CM: Very much so, everything about it was a learning experience. It was one of these kitchens where you would get beaten up, they would throw things at you and it was very traditional French cooking. It didn't help that I couldn't speak much French, and they couldn't speak much English. Well, they could but not to me, so it was a an old school bullying way of how they used to run kitchens, and some still run like that now. I used to get home from the restaurant and cry, seventeen years old and calling me Mum saying 'what was I doing?'

ML: What made you stick at it then if it was so bad?

CM: Well I couldn't come home because I had to wait three months to get my return ticket on the ferry. I mean I could have come home had I been super desperate, but I decided to start applying myself and learn to speak French. So I would wake up and start talking French as much as possible, starting off with simple questions and ordering things, and before I knew it I could speak a decent level of basic French.

ML: That must have helped in the kitchen?

CM: Yeah, absolutely. Suddenly I started to become part of the team and felt like I belonged there a bit more. Once I was a part of the team I started speaking more French and then really began to enjoy it and get better at it, and they started giving me more and more responsibility which encouraged me to work harder at French and in the kitchen.

ML: Do you still speak French now?

CM: I do, but not a great deal as it's been fifteen years since I was speaking it properly. We go to France on holidays every year, and skiing, so I still know enough to get by. But that was the start of my career, learning French and becoming a part of that team. And I always promised myself that if I ever set up my own restaurant I would never have a kitchen like that, it was a very bullying atmosphere.

ML: How do you run your kitchen now?

CM: We spend 98% of our energy on staff. It's all about looking after the staff, making sure they have what they need and that they are properly coached and trained. We do some form of rehearsal and training everyday, as it's about making sure they enjoy doing what they're doing. We are based in the middle of nowhere so we need to keep hold of good, well trained staff. Looking after the staff means that they are with me for years. Normally in this industry chefs move on pretty quickly, within a year sometimes, and I have had mine for about six years now. We have ten chefs and the minimum is two years, my youngest one at the moment has been with me for two years.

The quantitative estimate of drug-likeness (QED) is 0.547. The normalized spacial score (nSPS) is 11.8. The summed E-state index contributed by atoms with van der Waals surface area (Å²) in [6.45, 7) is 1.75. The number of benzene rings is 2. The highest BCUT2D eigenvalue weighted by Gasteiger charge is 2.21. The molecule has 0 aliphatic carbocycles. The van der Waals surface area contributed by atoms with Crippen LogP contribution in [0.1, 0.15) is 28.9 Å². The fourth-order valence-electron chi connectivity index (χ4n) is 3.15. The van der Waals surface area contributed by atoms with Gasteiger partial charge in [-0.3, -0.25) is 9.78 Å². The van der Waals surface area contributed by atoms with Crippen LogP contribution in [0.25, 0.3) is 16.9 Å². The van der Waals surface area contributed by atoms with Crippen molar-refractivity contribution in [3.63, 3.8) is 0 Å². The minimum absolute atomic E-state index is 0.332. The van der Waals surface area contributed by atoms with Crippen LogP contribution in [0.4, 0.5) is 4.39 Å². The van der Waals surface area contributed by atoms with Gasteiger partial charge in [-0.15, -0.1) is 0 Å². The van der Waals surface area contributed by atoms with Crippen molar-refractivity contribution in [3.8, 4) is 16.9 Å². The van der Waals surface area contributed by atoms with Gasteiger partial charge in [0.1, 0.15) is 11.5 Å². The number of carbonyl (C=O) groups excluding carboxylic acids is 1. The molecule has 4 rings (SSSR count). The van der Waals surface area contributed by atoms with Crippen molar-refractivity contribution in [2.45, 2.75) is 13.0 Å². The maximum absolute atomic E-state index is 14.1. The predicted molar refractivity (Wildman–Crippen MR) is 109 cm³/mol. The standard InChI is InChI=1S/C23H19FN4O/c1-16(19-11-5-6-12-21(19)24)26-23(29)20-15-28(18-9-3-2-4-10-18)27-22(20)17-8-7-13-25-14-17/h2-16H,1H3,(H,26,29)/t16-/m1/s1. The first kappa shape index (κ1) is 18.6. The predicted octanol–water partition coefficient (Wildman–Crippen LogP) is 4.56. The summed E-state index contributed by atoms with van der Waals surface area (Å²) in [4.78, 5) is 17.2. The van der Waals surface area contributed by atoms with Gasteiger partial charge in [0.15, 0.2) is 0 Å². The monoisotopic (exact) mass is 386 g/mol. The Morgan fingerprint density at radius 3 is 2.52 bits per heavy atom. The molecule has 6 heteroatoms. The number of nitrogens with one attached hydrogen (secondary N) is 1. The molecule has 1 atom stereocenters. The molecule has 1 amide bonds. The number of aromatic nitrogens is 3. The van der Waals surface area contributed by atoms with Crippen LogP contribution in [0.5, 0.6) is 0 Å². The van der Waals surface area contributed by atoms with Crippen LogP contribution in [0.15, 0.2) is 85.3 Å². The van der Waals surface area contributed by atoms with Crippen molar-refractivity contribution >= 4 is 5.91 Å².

ML: Why do you think that chefs move on so quickly?

CM: It's a case of them thinking that the grass is greener on the other side, and they want to get as many places on their CV as possible in a quest to always be at the next big place. I have started to notice a trend when I look at CVs where every six months chefs are on the move, whereas I want something more than that from my staff. We put so much effort in to them that we expect some loyalty in return, and more than that for them to enjoy working for us. I want them to enjoy the culture and experience we have created, and that in return comes through in the experience that they give the customer.

ML: With that in mind, you wanting your staff to learn from their experiences with you, where would you say you learnt the most before you opened your own restaurant?